Line Items: Year of the Snake Edition Weekly Update on Budget and Fiscal Policy Developments and a Look Ahead
Happy New Year – The Chinese New Year was ushered in over the weekend and 2013 is the year of the Snake. According to at least one horoscope, “This 2013 year of Snake is meant for steady progress and attention to detail. Focus and discipline will be necessary for you to achieve what you set out to create." Those born in the year of the Snake are said to approach problems rationally and logically and to be financially secure. Those are definitely attributes we would like to see more of this year as they have been largely absent from Washington so far.
CBO Finds that Debt is a Slippery Issue – The nonpartisan Congressional Budget Office (CBO) last week released its 2013 Budget and Economic Outlook. The report illustrates the need for a smart, long-term approach for addressing the deficit, as well as how the national debt and economy are intertwined. CBO predicts that abrupt deficit reduction like the sequester would impair economic growth in the short term while failing to address the long-term growth of the debt will impair the economy significantly down the road. A companion report also shows that $2.3 trillion of additional deficit reduction over the next decade would result in higher economic growth than currently projected in the longer term. CRFB has a summary and analysis of the report. Under current law, CBO predicts that debt will reach 77 percent of the economy by 2013. Under its Alternative Fiscal Scenario, assuming that the sequester is waived, various tax breaks are extended and the "doc fix" continues, the debt will reach 87 percent of GDP by 2023. CRFB estimates using its own realistic baseline that debt will reach 79 percent of the economy by 2023.
No Venom in State of the Union? – President Obama will give the annual State of the Union address tonight at 9 pm EST. The New York Times reports that the President will offer an optimistic vision and focus on improving the economic prospects for the middle class in his remarks. According to sources cited in the article, any new initiatives mentioned in the speech will be fully offset by new savings or revenues elsewhere in the budget and that Obama will revive his call for a comprehensive "big deal" to reduce the deficit. Our updated brief illustrates that much more work is still required when it comes to the national debt. We calculate that a minimum of $2.4 trillion in additional savings will be required to put the debt on a downward path over the next decade and beyond.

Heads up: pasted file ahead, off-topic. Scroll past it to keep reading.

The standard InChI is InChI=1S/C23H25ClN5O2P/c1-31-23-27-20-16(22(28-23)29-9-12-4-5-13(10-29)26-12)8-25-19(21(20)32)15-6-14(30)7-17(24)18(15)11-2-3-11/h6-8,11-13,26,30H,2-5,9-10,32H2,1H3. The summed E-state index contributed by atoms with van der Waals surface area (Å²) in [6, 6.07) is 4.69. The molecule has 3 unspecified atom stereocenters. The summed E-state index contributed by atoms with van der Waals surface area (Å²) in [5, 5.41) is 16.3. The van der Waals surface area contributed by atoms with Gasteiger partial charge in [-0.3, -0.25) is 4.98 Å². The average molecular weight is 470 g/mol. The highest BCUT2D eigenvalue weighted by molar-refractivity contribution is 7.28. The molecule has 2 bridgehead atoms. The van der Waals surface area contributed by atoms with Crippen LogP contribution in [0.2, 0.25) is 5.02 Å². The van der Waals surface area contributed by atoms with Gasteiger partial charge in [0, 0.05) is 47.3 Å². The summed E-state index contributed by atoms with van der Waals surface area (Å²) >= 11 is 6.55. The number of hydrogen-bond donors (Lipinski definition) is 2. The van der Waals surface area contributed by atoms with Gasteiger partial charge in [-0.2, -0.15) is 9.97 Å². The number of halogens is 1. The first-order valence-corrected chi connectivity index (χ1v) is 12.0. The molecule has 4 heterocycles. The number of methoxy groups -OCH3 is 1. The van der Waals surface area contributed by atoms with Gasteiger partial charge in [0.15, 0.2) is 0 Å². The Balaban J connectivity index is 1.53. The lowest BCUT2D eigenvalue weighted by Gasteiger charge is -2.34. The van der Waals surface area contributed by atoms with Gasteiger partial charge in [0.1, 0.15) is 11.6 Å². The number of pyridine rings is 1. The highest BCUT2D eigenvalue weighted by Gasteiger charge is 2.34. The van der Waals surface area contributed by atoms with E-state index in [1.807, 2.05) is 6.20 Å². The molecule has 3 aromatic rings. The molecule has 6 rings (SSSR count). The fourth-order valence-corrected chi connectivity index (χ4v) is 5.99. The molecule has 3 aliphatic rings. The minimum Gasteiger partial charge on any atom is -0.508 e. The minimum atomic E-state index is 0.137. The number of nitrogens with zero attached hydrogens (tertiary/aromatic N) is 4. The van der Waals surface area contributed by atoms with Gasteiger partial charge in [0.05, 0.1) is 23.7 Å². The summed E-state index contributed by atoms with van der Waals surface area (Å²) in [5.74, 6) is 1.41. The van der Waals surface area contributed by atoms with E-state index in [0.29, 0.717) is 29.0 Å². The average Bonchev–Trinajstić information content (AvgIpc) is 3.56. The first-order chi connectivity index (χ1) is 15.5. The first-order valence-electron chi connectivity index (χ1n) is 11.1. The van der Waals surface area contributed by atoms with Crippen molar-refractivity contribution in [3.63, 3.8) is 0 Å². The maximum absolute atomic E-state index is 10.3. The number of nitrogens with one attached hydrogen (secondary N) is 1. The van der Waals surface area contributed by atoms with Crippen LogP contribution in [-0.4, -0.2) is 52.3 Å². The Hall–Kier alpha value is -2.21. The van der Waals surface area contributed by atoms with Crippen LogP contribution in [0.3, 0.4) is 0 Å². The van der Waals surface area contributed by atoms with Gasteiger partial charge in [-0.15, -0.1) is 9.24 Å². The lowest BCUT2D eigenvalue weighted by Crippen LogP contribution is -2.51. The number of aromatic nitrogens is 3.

Will Congress Turn Cold-Blooded on the Sequester? – Word is that President Obama will also continue to urge lawmakers to avoid the across-the-board spending cuts of sequestration ahead of the March 1 deadline in his State of the Union Address. He began last week by urging a short-term plan with revenue and spending cuts to delay the sequester and followed it up by releasing a fact sheet detailing how the cuts of the sequesters would impact Americans. The pressure will continue this week with hearings highlighting the effects of sequestration and legislation from Senate Democrats by Thursday to replace this year’s sequester cuts with other spending cuts and tax increases. Congressional Republicans are loathe to include any new revenue in any sequester deal, which has many fearing that the sequester will go into effect.
Rolling Snake Eyes on 2013 Appropriations? – Sequestration is not the only March deadline facing policymakers. The continuing resolution currently funding the federal government expires on March 27. Without a spending plan for the rest of the fiscal year or another short-term stopgap measure, the government will shut down. Appropriators are said to be preparing another stopgap measure, meaning that a more comprehensive spending bill is not likely. Their work will also be affected by the sequester debate, since the sequester is scheduled to cut discretionary spending by $70 billion.
Slithering Around Fiscal Speed Bumps – The sequester and continuing resolution are just a couple of deadlines among a handful of "fiscal speed bumps" ahead; check out our infographic that lays them all out. Washington hasn’t had such a good track record of dealing with fiscal deadlines so far, only partially dealing with the fiscal cliff and kicking the can on the debt ceiling. The only way to avoid more fiscal drama is to develop a long-term, comprehensive fiscal plan.